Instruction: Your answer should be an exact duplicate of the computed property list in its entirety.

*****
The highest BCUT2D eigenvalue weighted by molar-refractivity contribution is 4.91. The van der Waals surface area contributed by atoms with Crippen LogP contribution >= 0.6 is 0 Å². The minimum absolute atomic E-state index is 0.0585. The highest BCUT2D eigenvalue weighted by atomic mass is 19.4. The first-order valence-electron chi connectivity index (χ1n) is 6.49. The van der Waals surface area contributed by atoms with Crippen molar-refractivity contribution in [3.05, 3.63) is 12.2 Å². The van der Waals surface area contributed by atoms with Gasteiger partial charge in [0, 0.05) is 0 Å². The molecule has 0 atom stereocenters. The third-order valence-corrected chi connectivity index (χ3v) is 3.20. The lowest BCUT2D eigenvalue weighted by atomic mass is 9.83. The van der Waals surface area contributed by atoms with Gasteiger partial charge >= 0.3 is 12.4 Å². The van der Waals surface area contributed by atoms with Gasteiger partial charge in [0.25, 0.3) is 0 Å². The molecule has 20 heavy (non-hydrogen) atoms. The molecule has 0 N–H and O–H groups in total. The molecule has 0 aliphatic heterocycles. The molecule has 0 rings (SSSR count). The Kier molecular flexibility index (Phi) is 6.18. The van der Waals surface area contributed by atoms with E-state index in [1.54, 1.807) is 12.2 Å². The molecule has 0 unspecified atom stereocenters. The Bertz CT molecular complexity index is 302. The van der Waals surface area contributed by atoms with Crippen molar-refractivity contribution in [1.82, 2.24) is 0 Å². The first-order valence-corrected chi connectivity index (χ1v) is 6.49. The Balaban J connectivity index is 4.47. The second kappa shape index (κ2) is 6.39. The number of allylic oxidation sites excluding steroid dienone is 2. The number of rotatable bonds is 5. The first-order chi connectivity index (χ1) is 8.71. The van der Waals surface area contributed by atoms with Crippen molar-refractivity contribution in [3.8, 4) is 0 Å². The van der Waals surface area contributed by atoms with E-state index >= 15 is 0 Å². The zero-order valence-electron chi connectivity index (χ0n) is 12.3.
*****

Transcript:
The highest BCUT2D eigenvalue weighted by molar-refractivity contribution is 4.91. The van der Waals surface area contributed by atoms with Crippen LogP contribution >= 0.6 is 0 Å². The minimum absolute atomic E-state index is 0.0585. The highest BCUT2D eigenvalue weighted by atomic mass is 19.4. The first-order valence-electron chi connectivity index (χ1n) is 6.49. The van der Waals surface area contributed by atoms with Crippen molar-refractivity contribution in [3.05, 3.63) is 12.2 Å². The van der Waals surface area contributed by atoms with Gasteiger partial charge in [0, 0.05) is 0 Å². The molecule has 0 atom stereocenters. The third-order valence-corrected chi connectivity index (χ3v) is 3.20. The lowest BCUT2D eigenvalue weighted by atomic mass is 9.83. The van der Waals surface area contributed by atoms with Gasteiger partial charge >= 0.3 is 12.4 Å². The van der Waals surface area contributed by atoms with Gasteiger partial charge in [0.25, 0.3) is 0 Å². The molecule has 20 heavy (non-hydrogen) atoms. The molecule has 0 N–H and O–H groups in total. The molecule has 0 aliphatic heterocycles. The molecule has 0 rings (SSSR count). The Kier molecular flexibility index (Phi) is 6.18. The van der Waals surface area contributed by atoms with E-state index in [1.54, 1.807) is 12.2 Å². The molecule has 0 unspecified atom stereocenters. The Bertz CT molecular complexity index is 302. The van der Waals surface area contributed by atoms with Crippen molar-refractivity contribution in [1.82, 2.24) is 0 Å². The first-order valence-corrected chi connectivity index (χ1v) is 6.49. The Balaban J connectivity index is 4.47. The second kappa shape index (κ2) is 6.39. The number of allylic oxidation sites excluding steroid dienone is 2. The number of rotatable bonds is 5. The first-order chi connectivity index (χ1) is 8.71. The van der Waals surface area contributed by atoms with Crippen molar-refractivity contribution in [3.8, 4) is 0 Å². The van der Waals surface area contributed by atoms with E-state index >= 15 is 0 Å². The zero-order valence-electron chi connectivity index (χ0n) is 12.3.